|Publication number||US7694674 B2|
|Application number||US 11/160,171|
|Publication date||Apr 13, 2010|
|Priority date||Sep 21, 2004|
|Also published as||CA2576413A1, CA2576413C, EP1807137A2, EP1807137A4, EP1807137B1, EP2196235A1, EP2196235B1, EP2204205A1, EP2204205B1, US20060062707, WO2006033896A2, WO2006033896A3|
|Publication number||11160171, 160171, US 7694674 B2, US 7694674B2, US-B2-7694674, US7694674 B2, US7694674B2|
|Inventors||Victor P. Crome, Gary N. Byrd, Russell F. Hart, Scott R. Sehlin, Tuan Q. Cao, Courtney Joseph Monzyk, Timothy P. Raleigh, Lyle J. Berkenbosch, Craig L. Schledewitz|
|Original Assignee||Carleton Life Support Systems, Inc.|
|Export Citation||BiBTeX, EndNote, RefMan|
|Patent Citations (17), Non-Patent Citations (1), Referenced by (11), Classifications (45), Legal Events (2)|
|External Links: USPTO, USPTO Assignment, Espacenet|
This application claims the benefit of U.S. Provisional Application Ser. No. 60/522,362, filed Sep. 21, 2004, entitled OXYGEN GENERATOR WITH STORAGE AND CONSERVATION MODES.
1. Technical Field
The invention relates to the field of electrochemical gas generators, and more particularly to ceramic oxygen generating systems (COGS) for generating and delivering oxygen to a user.
2. Background Art
There are a variety of ways to generate and deliver substantially pure oxygen for use in medical applications and in the electronic industry, for laser cutting, and in many other applications. Two key areas of use for pure oxygen are breathing purposes in home oxygen therapy (HOT) patients and for aviation crewmembers.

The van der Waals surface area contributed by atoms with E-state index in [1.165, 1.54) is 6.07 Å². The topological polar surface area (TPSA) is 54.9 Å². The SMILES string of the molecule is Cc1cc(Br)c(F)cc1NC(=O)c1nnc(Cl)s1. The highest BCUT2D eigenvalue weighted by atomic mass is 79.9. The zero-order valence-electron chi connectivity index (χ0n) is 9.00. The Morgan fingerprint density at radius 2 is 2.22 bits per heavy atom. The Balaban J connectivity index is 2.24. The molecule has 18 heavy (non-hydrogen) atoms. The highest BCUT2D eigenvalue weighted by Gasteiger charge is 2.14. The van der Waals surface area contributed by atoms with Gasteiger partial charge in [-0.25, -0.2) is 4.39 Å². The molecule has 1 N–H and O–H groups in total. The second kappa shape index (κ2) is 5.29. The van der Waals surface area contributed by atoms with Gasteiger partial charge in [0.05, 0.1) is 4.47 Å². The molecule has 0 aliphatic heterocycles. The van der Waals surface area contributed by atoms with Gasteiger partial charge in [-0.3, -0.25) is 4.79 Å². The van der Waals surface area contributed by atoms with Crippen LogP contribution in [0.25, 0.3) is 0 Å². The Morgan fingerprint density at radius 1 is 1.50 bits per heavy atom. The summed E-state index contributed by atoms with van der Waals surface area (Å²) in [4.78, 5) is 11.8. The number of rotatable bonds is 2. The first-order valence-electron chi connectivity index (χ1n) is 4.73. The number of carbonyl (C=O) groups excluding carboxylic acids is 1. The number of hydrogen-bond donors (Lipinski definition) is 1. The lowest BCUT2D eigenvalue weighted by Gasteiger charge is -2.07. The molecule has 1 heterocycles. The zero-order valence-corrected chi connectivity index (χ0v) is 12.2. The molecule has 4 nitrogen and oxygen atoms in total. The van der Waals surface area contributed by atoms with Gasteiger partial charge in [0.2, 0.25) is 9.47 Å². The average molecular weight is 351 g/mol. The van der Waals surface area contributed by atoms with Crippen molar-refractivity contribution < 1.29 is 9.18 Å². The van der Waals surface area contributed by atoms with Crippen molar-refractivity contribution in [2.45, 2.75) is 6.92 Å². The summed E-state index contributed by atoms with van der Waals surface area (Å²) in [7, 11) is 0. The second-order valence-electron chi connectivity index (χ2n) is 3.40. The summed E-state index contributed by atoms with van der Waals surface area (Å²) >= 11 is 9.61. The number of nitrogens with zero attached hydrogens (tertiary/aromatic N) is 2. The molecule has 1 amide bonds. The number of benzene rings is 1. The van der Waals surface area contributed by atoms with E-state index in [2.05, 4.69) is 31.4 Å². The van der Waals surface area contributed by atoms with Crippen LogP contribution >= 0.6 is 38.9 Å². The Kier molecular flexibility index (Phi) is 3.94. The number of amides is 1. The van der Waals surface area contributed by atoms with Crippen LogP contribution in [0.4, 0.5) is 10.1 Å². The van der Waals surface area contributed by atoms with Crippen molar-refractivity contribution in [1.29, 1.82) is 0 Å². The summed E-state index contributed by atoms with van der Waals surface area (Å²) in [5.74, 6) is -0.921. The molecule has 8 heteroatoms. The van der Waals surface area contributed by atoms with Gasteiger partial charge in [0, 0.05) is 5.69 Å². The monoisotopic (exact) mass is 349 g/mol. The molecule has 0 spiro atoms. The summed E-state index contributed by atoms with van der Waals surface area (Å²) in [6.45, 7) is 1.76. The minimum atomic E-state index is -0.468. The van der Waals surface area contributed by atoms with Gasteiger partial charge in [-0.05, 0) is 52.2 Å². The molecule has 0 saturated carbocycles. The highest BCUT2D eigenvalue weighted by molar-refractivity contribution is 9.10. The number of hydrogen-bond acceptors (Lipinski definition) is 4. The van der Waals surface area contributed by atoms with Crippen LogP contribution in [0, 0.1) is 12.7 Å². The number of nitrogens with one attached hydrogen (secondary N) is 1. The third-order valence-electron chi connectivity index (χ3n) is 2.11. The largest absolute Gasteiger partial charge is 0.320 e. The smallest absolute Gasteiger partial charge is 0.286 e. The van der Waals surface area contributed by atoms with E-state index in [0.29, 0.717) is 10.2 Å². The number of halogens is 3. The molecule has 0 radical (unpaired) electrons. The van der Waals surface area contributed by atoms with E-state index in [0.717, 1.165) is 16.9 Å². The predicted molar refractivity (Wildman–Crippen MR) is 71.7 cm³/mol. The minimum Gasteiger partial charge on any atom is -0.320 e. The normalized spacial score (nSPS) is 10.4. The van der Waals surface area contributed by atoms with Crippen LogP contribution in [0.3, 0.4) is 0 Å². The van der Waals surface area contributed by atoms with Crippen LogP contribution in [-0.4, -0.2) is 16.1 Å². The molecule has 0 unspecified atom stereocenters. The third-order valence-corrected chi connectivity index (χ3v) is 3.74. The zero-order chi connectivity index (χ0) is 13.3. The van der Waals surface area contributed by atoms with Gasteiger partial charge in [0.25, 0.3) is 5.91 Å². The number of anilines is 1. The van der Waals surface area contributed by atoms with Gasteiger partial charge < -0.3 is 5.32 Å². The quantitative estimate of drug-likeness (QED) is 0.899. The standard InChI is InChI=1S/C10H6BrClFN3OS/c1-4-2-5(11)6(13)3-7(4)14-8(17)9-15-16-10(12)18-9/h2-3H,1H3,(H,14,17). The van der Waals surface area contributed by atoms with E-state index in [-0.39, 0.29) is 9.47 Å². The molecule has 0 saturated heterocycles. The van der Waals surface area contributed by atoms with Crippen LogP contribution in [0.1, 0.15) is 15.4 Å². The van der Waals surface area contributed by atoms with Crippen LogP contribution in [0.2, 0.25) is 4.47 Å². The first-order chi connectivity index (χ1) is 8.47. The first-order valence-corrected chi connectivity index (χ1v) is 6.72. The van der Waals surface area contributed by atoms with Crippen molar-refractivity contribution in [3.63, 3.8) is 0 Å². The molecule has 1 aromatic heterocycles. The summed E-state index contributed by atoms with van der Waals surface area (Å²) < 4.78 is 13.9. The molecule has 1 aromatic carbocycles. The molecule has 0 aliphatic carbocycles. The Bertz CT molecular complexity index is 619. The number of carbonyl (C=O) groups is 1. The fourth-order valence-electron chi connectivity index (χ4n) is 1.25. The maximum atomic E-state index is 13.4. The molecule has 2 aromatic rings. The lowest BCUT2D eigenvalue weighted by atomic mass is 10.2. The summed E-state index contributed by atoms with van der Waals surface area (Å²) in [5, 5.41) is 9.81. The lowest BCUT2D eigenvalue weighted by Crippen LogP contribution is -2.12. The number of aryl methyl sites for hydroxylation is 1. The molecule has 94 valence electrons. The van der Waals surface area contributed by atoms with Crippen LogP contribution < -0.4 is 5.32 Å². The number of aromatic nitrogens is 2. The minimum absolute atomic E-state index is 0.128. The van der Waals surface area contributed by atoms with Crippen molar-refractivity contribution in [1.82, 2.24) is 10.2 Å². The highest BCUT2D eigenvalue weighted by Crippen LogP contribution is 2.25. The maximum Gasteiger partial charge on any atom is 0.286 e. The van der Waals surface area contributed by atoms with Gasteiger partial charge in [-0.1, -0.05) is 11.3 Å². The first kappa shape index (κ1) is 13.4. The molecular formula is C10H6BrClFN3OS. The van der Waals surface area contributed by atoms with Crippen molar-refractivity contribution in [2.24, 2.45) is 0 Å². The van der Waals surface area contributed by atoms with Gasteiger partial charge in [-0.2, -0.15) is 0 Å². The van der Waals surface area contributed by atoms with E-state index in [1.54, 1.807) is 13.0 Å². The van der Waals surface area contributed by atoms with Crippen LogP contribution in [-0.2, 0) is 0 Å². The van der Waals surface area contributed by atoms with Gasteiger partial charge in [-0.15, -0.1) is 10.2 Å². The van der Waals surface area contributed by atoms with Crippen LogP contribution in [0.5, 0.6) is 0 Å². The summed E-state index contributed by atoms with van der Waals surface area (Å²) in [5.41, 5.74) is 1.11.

Oxygen can be stored in cylinders at elevated pressures and stored as liquid oxygen in what is commonly called a Dewar. These techniques are of common knowledge and have been utilized for many years.
More recently oxygen can be concentrated or generated real-time using a variety of molecular sieves to separate and concentrate oxygen from a pressurized air source using a pressure swing adsorption process (PSA) or a vacuum pressure swing adsorption (VPSA) process. Oxygen product generated by pressure swing adsorption is low cost and readily available. However, the oxygen concentration on these products is about 90 to 95%.
Even more recently oxygen can be generated using an electrochemical process that ionizes the oxygen molecules at one surface of a ceramic membrane, transports the ions through the membrane, and reforms them as oxygen molecules on the other surface of the membrane by removing the excess electrons from the ions. This type of technology is also known as a ceramic oxygen generating system (COGS).